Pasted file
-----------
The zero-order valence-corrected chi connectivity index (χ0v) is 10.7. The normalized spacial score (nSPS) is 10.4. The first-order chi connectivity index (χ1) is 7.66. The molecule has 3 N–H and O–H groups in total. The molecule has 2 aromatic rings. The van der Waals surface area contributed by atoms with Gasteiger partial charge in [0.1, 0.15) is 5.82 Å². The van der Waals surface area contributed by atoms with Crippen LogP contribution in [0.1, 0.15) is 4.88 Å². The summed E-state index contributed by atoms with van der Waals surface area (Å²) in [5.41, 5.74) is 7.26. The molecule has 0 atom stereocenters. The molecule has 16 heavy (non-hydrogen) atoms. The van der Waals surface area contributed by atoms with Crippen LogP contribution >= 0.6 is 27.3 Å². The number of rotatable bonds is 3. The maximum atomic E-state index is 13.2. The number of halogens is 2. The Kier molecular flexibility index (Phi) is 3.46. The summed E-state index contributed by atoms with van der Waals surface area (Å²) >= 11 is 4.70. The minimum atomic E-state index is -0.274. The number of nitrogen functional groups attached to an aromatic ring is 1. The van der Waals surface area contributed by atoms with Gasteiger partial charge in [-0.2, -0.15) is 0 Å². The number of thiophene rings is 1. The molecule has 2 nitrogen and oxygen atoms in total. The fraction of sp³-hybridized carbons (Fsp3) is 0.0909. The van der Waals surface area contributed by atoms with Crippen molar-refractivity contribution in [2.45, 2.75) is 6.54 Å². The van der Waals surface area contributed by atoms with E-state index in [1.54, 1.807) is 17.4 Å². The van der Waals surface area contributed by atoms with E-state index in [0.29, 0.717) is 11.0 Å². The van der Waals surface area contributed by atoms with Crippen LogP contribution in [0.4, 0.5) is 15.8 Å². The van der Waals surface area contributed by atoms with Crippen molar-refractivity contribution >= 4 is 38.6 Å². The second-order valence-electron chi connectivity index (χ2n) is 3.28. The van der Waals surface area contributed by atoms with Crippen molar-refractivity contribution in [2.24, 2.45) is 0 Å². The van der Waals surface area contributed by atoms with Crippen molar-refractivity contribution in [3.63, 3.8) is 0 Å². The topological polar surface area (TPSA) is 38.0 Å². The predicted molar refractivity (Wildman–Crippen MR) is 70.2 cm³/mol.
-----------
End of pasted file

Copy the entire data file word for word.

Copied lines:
The zero-order valence-corrected chi connectivity index (χ0v) is 10.7. The normalized spacial score (nSPS) is 10.4. The first-order chi connectivity index (χ1) is 7.66. The molecule has 3 N–H and O–H groups in total. The molecule has 2 aromatic rings. The van der Waals surface area contributed by atoms with Gasteiger partial charge in [0.1, 0.15) is 5.82 Å². The van der Waals surface area contributed by atoms with Crippen LogP contribution in [0.1, 0.15) is 4.88 Å². The summed E-state index contributed by atoms with van der Waals surface area (Å²) in [5.41, 5.74) is 7.26. The molecule has 0 atom stereocenters. The molecule has 16 heavy (non-hydrogen) atoms. The van der Waals surface area contributed by atoms with Crippen LogP contribution >= 0.6 is 27.3 Å². The number of rotatable bonds is 3. The maximum atomic E-state index is 13.2. The number of halogens is 2. The Kier molecular flexibility index (Phi) is 3.46. The summed E-state index contributed by atoms with van der Waals surface area (Å²) >= 11 is 4.70. The minimum atomic E-state index is -0.274. The number of nitrogen functional groups attached to an aromatic ring is 1. The van der Waals surface area contributed by atoms with Gasteiger partial charge in [-0.2, -0.15) is 0 Å². The number of thiophene rings is 1. The molecule has 2 nitrogen and oxygen atoms in total. The fraction of sp³-hybridized carbons (Fsp3) is 0.0909. The van der Waals surface area contributed by atoms with Crippen molar-refractivity contribution in [2.45, 2.75) is 6.54 Å². The van der Waals surface area contributed by atoms with E-state index in [1.54, 1.807) is 17.4 Å². The van der Waals surface area contributed by atoms with E-state index in [0.29, 0.717) is 11.0 Å². The van der Waals surface area contributed by atoms with Crippen LogP contribution in [0.4, 0.5) is 15.8 Å². The van der Waals surface area contributed by atoms with Crippen molar-refractivity contribution >= 4 is 38.6 Å². The second-order valence-electron chi connectivity index (χ2n) is 3.28. The van der Waals surface area contributed by atoms with Crippen molar-refractivity contribution in [2.24, 2.45) is 0 Å². The van der Waals surface area contributed by atoms with Crippen molar-refractivity contribution in [3.63, 3.8) is 0 Å². The topological polar surface area (TPSA) is 38.0 Å². The predicted molar refractivity (Wildman–Crippen MR) is 70.2 cm³/mol.